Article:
Institutional Investor vs. Retail Investor: An Overview

Different types of investors gravitate to specific investment opportunities for a variety of reasons. Two of the most common types of investors are institutional investors and retail investors. The primary differences between these two are size and scale, but to really understand the differences and what makes each type of investor unique, it’s worth a deeper dive into the details. Here’s a breakdown, with all the basics plus specific attributes of each.

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Institutional Investors

Institutional investors refer to companies or organizations that invest money on behalf of clients, members, or shareholders. Some examples include insurance companies, mutual funds, hedge funds, endowments, commercial banks, and pensions, where they will buy and sell larger blocks of stocks, bonds, and other securities. It is due to this type of activity that institutional investors are often referred to as the “Whales of Wall Street.” 

Typically, institutional investors have a vast number of resources at their disposal and are often able to research a wider range of investment opportunities that aren’t open to other investors. Institutional investors can also influence sudden price adjustments in stocks, bonds, and other assets because of their ability to create supply and demand imbalances. In most cases, institutional investors are considered savvier and more sophisticated than the average retail investor and may be subject to fewer restrictive regulations in certain instances because of the perception that they are better able to protect themselves.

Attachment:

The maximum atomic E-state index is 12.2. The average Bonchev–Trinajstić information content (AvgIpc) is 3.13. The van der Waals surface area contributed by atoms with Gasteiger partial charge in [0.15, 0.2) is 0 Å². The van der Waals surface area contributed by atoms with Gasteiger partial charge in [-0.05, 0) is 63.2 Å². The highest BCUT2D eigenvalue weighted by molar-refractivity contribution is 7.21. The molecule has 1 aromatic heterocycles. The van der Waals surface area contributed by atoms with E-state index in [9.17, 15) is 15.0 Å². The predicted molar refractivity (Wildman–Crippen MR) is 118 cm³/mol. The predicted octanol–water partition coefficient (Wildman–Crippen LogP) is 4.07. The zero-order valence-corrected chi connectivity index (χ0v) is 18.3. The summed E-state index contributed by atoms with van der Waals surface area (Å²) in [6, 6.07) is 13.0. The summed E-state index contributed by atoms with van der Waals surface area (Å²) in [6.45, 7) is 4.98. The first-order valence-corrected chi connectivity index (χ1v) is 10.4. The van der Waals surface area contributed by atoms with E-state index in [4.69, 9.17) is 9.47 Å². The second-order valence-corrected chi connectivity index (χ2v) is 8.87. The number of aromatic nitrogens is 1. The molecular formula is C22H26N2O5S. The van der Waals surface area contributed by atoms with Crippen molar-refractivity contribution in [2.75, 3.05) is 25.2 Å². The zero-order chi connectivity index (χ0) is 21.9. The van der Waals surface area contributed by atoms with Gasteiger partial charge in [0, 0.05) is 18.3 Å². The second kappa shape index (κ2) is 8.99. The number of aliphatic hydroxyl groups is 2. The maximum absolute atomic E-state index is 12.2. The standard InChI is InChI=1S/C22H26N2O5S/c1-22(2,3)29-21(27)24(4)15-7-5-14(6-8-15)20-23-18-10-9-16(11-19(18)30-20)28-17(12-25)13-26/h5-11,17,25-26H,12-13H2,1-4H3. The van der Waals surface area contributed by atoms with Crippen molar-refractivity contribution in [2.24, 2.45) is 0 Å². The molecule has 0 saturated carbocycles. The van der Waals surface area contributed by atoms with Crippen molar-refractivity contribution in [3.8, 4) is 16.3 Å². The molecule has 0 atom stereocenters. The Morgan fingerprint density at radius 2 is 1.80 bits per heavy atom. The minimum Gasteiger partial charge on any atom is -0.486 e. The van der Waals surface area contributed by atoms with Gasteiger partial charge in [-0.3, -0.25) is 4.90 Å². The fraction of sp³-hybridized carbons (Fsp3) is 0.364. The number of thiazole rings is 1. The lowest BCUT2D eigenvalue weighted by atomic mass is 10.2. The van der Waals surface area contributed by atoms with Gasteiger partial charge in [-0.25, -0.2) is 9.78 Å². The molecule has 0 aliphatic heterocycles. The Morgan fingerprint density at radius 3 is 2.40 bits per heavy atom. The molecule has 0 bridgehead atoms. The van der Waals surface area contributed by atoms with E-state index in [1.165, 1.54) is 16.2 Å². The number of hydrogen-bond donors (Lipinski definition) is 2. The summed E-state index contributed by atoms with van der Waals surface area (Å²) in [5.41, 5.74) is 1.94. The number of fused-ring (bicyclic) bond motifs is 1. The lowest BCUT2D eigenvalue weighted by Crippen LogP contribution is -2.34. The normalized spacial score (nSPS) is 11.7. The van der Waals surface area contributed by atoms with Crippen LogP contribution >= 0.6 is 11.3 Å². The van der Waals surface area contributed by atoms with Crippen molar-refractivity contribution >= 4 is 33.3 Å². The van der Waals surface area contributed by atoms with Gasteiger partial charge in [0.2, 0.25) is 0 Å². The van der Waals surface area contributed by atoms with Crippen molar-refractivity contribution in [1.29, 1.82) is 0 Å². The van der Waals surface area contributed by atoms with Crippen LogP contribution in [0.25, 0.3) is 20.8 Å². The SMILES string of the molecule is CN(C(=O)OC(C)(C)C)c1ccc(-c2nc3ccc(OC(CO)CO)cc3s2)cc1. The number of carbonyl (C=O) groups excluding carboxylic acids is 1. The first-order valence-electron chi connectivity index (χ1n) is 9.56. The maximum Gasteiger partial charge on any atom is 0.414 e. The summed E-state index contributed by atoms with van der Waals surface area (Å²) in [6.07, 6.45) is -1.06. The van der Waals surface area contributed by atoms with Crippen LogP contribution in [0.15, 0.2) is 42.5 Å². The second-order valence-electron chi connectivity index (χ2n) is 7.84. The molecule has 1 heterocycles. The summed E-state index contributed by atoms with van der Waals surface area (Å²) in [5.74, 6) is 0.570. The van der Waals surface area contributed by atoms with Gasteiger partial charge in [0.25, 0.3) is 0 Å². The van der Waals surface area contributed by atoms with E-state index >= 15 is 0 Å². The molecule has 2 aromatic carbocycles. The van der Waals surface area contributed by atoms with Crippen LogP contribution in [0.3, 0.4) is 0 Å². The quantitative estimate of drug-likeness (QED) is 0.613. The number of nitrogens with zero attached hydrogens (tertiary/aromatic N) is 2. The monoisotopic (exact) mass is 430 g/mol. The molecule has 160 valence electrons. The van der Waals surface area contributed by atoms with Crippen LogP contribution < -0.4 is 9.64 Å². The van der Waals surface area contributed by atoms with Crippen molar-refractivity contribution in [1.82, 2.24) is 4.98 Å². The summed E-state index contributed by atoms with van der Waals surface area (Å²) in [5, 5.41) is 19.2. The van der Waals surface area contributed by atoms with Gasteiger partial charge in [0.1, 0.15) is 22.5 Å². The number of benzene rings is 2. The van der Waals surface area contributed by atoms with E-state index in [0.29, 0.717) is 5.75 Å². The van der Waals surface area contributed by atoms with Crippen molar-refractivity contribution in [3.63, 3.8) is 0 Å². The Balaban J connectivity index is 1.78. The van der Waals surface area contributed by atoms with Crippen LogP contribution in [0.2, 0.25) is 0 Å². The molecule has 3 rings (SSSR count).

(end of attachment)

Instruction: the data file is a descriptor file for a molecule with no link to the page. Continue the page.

Retail Investors

Retail investors refer to individuals who invest their own money, which is usually done on their own behalf. Retail investors are also known as individual investors and are typically non-professionals who buy and sell securities or funds that include a range of securities like mutual funds and ETFs, or exchange-traded funds. A retail investor will typically do their trading through traditional brokerage firms or investment accounts or with online brokerages. The vast majority of the time, retail investors trade in much smaller amounts than institutional investors. It’s also normal for retail investors to pay higher fees and commissions due to this smaller trading volume.

Retail investors are more likely to invest in smaller companies because many institutional investors avoid these types of investments since buying large blocks can cause an imbalance in supply and demand. Typically, a retail investor will buy and sell trades in bond markets and equity markets in much smaller amounts than an institutional investor. It is possible for some wealthier retail investors to access alternative investment classes such as hedge funds and private equity funds.

How They Differ

When it comes to institutional investors vs. retail investors, the main differences that exist relate to the investment opportunities, the costs, and the access to research specific investments. Institutional investors also tend to trade at a much higher rate and are professionals with greater investment knowledge and experience. As an example of the difference in volume, it’s not uncommon for retail investors to buy and sell stocks in round lots of 100 shares or more, while institutional investors may buy and sell in block trades of 10,000 shares or more.

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